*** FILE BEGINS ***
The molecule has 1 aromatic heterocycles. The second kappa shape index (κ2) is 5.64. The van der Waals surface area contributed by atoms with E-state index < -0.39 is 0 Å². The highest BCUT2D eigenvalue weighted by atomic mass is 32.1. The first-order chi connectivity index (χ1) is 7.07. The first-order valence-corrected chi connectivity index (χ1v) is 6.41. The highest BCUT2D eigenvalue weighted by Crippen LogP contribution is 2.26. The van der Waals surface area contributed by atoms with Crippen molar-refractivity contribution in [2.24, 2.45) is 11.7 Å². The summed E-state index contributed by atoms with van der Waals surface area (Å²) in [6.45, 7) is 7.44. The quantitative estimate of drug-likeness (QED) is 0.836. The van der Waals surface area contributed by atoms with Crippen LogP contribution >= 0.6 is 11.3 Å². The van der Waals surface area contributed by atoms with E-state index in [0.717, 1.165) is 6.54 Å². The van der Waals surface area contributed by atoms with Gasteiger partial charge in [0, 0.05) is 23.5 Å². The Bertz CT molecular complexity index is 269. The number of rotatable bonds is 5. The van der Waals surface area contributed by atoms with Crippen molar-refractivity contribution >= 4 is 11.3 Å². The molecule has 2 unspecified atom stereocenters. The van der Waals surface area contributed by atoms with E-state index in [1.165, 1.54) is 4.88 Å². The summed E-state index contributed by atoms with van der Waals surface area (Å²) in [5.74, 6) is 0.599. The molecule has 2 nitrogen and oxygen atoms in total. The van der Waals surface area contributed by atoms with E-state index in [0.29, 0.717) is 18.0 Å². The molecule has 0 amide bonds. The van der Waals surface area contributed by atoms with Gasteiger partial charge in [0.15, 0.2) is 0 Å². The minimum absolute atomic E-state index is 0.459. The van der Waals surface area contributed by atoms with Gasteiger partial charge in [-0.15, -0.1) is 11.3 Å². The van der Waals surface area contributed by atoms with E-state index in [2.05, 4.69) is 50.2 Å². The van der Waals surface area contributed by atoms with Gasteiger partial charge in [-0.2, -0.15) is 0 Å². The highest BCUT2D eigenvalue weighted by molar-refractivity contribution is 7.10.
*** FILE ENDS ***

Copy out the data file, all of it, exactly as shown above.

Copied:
The molecule has 1 aromatic heterocycles. The second kappa shape index (κ2) is 5.64. The van der Waals surface area contributed by atoms with E-state index < -0.39 is 0 Å². The highest BCUT2D eigenvalue weighted by atomic mass is 32.1. The first-order chi connectivity index (χ1) is 7.07. The first-order valence-corrected chi connectivity index (χ1v) is 6.41. The highest BCUT2D eigenvalue weighted by Crippen LogP contribution is 2.26. The van der Waals surface area contributed by atoms with Crippen molar-refractivity contribution in [2.24, 2.45) is 11.7 Å². The summed E-state index contributed by atoms with van der Waals surface area (Å²) in [6.45, 7) is 7.44. The quantitative estimate of drug-likeness (QED) is 0.836. The van der Waals surface area contributed by atoms with Crippen LogP contribution >= 0.6 is 11.3 Å². The van der Waals surface area contributed by atoms with E-state index in [0.717, 1.165) is 6.54 Å². The van der Waals surface area contributed by atoms with Gasteiger partial charge in [0, 0.05) is 23.5 Å². The Bertz CT molecular complexity index is 269. The number of rotatable bonds is 5. The van der Waals surface area contributed by atoms with Crippen molar-refractivity contribution >= 4 is 11.3 Å². The molecule has 2 unspecified atom stereocenters. The van der Waals surface area contributed by atoms with E-state index in [1.165, 1.54) is 4.88 Å². The summed E-state index contributed by atoms with van der Waals surface area (Å²) in [5.74, 6) is 0.599. The molecule has 2 nitrogen and oxygen atoms in total. The van der Waals surface area contributed by atoms with E-state index in [0.29, 0.717) is 18.0 Å². The molecule has 0 amide bonds. The van der Waals surface area contributed by atoms with Gasteiger partial charge in [0.15, 0.2) is 0 Å². The minimum absolute atomic E-state index is 0.459. The van der Waals surface area contributed by atoms with Gasteiger partial charge in [-0.15, -0.1) is 11.3 Å². The van der Waals surface area contributed by atoms with E-state index in [2.05, 4.69) is 50.2 Å². The van der Waals surface area contributed by atoms with Gasteiger partial charge in [-0.2, -0.15) is 0 Å². The highest BCUT2D eigenvalue weighted by molar-refractivity contribution is 7.10.